But secondly, Calvin speaks and writes in these Treatises not to the Church of Christ only, but also to the unregenerate, human-reasoning and profane world at large. He shows the world, as well as the Church of Christ, that the sublime doctrines of "the eternal predestination of God" and of "His secret providence" must, of consequent necessity, be true, not only from the declarations of the Holy Scripture, but from the very nature and attributes of the adorable God Himself. Wherefore, these volumes carry with them Calvin's holy, masterly and unanswerable testimony to the whole English nation, wheresoever they may come; and this is what it was also intended by the translator they should do, and which it is hoped they will do, successfully, to the eternal profit of men and to the glory of God. Hence, these Treatises will arm the disciples of Christ with weapons for their defence of the truth, as well as feed them with "strong meat " for their enjoyment, nourishment and strength (Heb. V. 14).

Nor do we despair of these same volumes being made profitable to the ministers of Christ, especially to His younger servants, equipping them also with insubvertible arguments for the Truth's defence, as well as enriching them with sound doctrine for its proclamation. And the present day is one of widely prevailing rationalism, scepticism and infidelity. The "wise," the "scribes," and "the disputers of this world," with their "doubtful disputations" and their "oppositions of science, falsely so-called" (1 Cor. i. 20; 1 Tim. vi 20), abound in every direction. Against all this, and all these, Calvin furnishes, in the present Treatises, the twofold materials of Scripture and argument for erecting, in any place, at any time, an impregnable tower in defence of the truth; while the same testimonies, as being heaven-commissioned, contain in them "the arrows of the Almighty," some of which may perhaps hit, with the sharpness of saving mercy, the hearts of a few of the enemies of the "King of kings," and bring them to His feet! (Ps. xlv. 5.)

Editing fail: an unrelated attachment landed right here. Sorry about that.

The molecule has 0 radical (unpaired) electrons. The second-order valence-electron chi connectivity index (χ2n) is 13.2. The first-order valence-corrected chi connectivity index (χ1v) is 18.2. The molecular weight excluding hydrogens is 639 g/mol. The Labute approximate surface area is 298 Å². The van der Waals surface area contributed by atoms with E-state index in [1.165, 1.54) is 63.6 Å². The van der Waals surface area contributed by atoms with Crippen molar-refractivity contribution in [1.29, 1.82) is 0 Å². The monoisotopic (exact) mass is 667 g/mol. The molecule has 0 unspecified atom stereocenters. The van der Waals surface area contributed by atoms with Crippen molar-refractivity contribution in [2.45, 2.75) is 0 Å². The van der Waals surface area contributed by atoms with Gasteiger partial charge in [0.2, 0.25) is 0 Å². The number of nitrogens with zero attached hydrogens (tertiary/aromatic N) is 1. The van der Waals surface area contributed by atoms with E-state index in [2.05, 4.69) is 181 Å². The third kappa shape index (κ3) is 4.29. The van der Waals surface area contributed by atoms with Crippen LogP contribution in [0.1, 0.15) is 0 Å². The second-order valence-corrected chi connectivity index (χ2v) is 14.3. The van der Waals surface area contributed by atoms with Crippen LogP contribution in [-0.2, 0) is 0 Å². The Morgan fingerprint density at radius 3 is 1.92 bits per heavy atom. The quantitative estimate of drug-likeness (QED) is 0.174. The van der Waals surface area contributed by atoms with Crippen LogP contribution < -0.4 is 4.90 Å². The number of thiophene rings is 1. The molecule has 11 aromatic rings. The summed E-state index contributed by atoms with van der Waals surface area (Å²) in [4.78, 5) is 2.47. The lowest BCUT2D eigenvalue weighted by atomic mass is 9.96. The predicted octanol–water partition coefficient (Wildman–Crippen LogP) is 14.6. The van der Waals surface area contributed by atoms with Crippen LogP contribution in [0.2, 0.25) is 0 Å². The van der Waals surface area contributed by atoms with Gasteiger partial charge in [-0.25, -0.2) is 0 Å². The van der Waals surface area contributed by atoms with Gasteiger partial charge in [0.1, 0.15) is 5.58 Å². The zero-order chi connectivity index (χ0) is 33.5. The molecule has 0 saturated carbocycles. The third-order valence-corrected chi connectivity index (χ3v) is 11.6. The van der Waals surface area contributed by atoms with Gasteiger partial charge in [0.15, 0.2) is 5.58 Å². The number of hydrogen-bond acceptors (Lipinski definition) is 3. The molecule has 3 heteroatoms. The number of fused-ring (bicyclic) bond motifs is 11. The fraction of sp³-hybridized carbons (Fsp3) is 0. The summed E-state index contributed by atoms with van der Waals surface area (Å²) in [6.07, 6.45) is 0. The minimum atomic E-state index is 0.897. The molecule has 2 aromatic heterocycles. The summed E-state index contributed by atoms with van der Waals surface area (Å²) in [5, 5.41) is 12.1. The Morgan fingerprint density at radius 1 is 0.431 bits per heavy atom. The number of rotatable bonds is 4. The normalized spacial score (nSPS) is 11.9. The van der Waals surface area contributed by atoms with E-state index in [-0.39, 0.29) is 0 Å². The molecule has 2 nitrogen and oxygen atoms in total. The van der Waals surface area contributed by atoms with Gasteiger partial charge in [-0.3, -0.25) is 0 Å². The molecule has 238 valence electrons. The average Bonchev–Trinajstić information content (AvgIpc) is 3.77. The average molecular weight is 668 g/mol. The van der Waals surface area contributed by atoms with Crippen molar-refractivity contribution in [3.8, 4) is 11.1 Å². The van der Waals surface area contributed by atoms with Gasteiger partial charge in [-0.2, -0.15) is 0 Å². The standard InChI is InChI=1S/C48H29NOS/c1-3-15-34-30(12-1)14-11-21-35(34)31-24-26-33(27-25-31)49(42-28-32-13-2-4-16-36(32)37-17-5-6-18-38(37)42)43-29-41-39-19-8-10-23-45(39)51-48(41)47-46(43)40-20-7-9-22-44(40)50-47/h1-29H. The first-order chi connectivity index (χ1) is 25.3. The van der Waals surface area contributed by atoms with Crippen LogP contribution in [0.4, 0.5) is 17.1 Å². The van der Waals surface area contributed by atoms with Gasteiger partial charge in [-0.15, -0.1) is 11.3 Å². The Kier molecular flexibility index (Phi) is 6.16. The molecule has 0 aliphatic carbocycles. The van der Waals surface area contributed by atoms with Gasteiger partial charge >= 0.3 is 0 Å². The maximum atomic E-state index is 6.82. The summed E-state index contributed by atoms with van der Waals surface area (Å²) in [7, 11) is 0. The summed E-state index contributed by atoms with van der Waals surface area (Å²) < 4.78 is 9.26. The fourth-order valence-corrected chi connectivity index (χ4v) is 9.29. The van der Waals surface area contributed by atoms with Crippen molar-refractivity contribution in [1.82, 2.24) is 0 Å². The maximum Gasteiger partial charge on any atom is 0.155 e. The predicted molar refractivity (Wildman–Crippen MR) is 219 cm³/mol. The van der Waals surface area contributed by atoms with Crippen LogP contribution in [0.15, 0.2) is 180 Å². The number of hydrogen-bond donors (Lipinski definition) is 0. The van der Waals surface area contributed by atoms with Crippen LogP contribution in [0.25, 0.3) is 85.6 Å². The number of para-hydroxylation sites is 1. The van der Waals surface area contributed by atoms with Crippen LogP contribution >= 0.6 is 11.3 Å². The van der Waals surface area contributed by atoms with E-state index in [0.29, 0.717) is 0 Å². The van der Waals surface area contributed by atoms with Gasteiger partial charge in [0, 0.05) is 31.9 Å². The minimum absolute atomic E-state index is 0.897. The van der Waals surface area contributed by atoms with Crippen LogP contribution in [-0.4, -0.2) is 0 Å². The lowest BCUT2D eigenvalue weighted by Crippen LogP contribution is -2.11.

In this twofold respect, indeed, Calvin has commanded a field, trodden a path, and pursued a "line of things" unoccupied by any minister of Christ with anything like the same prominence, ability and effect, either before his day or since he left earth for heaven. Many true servants of Christ have set forth, and still do set forth, the sublime doctrines of grace scripturally; but they are not gifted with mental powers to prove the necessity of their truth from the very nature of God Himself, and from the ever unchangeable and inseparable harmony of His eternal attributes, as Calvin did throughout his ministry, and as he has done in these his two admirable productions. No man has occupied this sphere, nor wrought in this line of ministerial labour, with anything approaching to competent ability since the sixteenth century?the glorious era of the Reformation. Nor has anyone appeared qualified to perform such service to God and His Church in the present century. In the last and the preceding centuries there were a Dr. Owen, a Dr. Gill, a Romaine, and perhaps a few others, who possessed the mental ability, the learning and the spiritual gifts for the task. But they had not the "calling" of God to that branch of His service. God did not set that "line of things" before them. The only man in the last century who stood at this post, with spiritual and mental endowments at all adequate to the work, was that talented servant of God, that accomplished scholar, that "burning and shining light" of the Church of England and of the Church of Christ?Toplady. His ministry, however, by the inscrutable will of the sovereign Disposer of all things, was as short as it was brilliant. He died at the lamented age of thirty-six, after a ten or twelve brief years' ministration, and left no successor his like, either in the Church of England or out of it. Nor has any equal to him, in rich experience of Divine truth, in the gifts of the Holy Spirit, or in sanctified mental talent, since appeared. Toplady did enter upon Calvin's peculiar twofold field, and his written testimonies on the stupendous doctrines now in question are an enduring treasure to the British Church of Christ and to her whole nation.